Sunday, October 17News That Matters

A Rhubarb Cobbler Where the Sweet-Tart Flavors Sing

Some cobblers are like cake: neatly sliceable, with bits of soft fruit strewn in the crumb. Others are more like pie, with a jammy compote sandwiched between two flaky crusts.

But the cobblers I love best are the biscuit-crowned ones, which don’t resemble any other pastries at all. Juicy and soft on the bottom, with golden rounds on top, they are exactly what to make when you have fresh, ripe fruit in need of a home, and when you are craving something cozy and maybe even a little sloppy in the best possible way.

You can use nearly any type of fruit in a cobbler, but tangy rhubarb works particularly well, its vivid acidity contrasting with all the fluffy, buttery biscuits covering it. (And yes, rhubarb is botanically a vegetable, but it’s so often cooked like a fruit.)

Whether made from fruit, or, in this case, a vegetable, most cobblers call for some kind of starch — cornstarch, tapioca or flour — to be mixed into the filling so it thickens as it bubbles and bakes.

This one is different. Instead of using starch to thicken the juices, I roast slices of rhubarb with sugar before the rounds of biscuit dough are added to the pan. This extra step allows the juices to condense into a sweet-tart syrup without any of the stodgy flavors and cloudiness you’d get from a starch.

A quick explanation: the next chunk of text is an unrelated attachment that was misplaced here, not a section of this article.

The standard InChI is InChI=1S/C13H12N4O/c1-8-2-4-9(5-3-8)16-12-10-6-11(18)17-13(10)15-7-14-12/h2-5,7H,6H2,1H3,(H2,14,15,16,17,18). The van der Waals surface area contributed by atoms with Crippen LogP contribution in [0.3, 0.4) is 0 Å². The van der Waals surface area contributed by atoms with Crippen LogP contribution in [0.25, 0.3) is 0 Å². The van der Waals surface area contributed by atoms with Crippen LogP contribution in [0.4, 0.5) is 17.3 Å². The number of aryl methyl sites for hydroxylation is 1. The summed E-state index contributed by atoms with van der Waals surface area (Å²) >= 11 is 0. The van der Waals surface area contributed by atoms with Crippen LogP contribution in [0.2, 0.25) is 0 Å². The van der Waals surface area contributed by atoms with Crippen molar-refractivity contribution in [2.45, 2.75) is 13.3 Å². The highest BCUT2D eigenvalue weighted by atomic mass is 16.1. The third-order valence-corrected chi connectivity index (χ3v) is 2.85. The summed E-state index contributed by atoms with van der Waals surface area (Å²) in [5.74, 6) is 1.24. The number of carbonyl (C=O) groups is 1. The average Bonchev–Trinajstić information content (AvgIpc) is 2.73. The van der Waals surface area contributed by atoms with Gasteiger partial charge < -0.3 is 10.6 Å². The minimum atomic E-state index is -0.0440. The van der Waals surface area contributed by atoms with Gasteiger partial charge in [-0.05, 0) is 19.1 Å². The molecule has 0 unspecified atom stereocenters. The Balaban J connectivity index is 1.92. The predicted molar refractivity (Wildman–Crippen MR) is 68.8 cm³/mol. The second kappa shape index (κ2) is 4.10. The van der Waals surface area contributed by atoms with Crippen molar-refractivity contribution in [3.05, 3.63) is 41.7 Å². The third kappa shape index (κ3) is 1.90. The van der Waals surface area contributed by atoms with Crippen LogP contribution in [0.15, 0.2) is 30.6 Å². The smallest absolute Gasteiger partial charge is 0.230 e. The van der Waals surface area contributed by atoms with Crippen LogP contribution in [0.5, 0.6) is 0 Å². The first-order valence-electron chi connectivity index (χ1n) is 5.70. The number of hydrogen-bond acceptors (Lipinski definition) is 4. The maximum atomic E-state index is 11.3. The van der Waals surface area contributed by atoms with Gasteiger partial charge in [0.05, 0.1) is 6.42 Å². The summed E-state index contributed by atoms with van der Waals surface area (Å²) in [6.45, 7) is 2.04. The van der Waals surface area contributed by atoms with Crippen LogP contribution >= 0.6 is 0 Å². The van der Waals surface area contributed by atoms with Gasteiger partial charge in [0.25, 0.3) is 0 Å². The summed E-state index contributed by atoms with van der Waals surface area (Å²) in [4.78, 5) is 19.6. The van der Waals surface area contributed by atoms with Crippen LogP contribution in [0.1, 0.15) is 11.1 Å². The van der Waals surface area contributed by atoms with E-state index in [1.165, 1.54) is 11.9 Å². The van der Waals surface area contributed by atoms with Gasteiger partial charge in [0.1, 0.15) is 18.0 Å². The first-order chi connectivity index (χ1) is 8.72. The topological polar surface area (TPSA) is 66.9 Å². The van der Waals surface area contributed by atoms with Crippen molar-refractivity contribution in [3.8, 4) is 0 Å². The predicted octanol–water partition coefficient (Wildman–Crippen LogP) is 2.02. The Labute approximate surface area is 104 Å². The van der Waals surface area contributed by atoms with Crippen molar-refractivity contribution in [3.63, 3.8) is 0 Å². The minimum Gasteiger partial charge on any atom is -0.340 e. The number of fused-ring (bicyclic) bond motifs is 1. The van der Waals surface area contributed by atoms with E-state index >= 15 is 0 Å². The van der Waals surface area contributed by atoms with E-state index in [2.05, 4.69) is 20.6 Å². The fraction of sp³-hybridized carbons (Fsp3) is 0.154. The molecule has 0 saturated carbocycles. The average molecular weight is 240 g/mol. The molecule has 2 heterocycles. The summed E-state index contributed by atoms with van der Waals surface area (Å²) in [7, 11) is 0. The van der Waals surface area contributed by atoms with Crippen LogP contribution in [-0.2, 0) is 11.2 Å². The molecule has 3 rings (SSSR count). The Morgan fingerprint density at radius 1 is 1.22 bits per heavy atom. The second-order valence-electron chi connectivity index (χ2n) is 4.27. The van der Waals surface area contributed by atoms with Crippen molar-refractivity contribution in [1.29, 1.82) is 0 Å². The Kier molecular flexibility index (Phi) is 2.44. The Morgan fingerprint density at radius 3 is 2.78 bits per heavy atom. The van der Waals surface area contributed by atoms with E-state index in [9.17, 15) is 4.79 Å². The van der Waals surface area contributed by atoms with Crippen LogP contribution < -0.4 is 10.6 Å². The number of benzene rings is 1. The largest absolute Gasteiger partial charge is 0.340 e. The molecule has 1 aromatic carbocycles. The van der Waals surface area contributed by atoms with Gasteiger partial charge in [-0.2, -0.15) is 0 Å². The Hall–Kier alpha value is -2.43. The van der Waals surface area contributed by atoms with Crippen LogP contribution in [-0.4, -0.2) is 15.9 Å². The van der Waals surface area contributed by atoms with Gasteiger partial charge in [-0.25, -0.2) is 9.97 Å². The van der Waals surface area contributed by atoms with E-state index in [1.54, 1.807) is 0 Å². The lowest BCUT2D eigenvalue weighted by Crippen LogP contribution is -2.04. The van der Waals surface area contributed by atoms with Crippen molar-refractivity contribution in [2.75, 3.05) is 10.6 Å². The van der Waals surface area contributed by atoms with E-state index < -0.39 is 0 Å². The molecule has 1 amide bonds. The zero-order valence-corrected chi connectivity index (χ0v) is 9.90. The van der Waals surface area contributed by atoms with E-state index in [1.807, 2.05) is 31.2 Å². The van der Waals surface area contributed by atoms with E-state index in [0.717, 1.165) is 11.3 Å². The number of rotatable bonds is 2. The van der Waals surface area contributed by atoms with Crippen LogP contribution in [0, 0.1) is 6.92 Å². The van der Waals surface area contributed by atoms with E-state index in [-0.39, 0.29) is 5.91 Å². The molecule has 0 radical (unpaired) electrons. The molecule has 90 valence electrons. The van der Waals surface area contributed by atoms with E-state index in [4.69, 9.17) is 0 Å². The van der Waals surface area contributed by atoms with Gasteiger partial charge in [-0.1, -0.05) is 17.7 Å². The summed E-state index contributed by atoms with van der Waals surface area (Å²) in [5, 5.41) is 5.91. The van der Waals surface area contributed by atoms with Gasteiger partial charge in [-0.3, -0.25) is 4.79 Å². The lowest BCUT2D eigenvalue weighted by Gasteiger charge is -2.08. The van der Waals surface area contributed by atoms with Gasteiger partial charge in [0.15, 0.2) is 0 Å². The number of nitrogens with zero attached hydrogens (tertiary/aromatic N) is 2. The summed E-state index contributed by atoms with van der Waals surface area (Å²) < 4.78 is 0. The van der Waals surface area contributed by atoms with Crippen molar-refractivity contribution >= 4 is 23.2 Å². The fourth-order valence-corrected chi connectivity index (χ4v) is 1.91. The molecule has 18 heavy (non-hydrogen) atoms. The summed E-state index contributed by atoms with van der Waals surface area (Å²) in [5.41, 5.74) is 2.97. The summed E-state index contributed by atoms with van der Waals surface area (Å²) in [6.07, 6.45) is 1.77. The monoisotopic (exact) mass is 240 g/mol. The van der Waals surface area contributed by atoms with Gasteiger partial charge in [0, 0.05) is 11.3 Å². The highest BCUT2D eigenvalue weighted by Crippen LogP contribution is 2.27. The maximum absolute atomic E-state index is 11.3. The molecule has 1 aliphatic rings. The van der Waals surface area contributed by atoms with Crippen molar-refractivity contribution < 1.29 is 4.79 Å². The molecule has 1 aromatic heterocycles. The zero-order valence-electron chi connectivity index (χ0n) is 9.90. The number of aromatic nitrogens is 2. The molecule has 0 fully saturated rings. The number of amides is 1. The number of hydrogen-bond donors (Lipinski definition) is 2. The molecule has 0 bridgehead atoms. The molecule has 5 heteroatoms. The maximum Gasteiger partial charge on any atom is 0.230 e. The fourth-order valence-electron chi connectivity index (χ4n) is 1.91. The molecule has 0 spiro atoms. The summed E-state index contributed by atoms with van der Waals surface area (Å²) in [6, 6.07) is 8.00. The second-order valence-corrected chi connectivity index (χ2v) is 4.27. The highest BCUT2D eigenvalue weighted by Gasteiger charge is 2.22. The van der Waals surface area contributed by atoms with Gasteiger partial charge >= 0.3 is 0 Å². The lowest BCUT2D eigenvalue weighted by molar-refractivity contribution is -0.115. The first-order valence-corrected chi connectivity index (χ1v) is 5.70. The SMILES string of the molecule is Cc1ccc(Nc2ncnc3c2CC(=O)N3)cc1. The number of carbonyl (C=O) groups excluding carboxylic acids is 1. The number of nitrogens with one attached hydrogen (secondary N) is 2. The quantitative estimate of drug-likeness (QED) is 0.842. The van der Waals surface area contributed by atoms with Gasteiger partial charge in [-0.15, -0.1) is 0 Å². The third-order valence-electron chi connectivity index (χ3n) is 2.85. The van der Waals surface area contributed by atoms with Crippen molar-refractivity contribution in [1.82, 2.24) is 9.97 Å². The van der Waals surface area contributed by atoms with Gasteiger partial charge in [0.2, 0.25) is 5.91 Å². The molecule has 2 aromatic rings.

I also like to add some vanilla bean and orange zest to the filling to help mellow the rhubarb’s strident nature. You can leave these ingredients out or substitute other aromatics. Grated fresh ginger, spices (like a broken-up cinnamon stick or a few cardamom pods) or a dash of orange liqueur are excellent substitutes. Use them in any combination.

For the prettiest, pinkest cobbler, try to find scarlet stalks of rhubarb, though green ones will still work even if they’re not as striking. Or, you can throw a handful of raspberries into the pan to redden things up. Add them after the rhubarb is roasted and before nestling the biscuit dough on top.

All cobblers — biscuit-topped, pastry-crusted or cakelike — are best served on the day they are baked, preferably warm from the oven and smothered in heavy cream or ice cream. And this gorgeous rhubarb version — exceptional is so many other ways — is no exception.

Recipe: Vanilla-Rhubarb Cobbler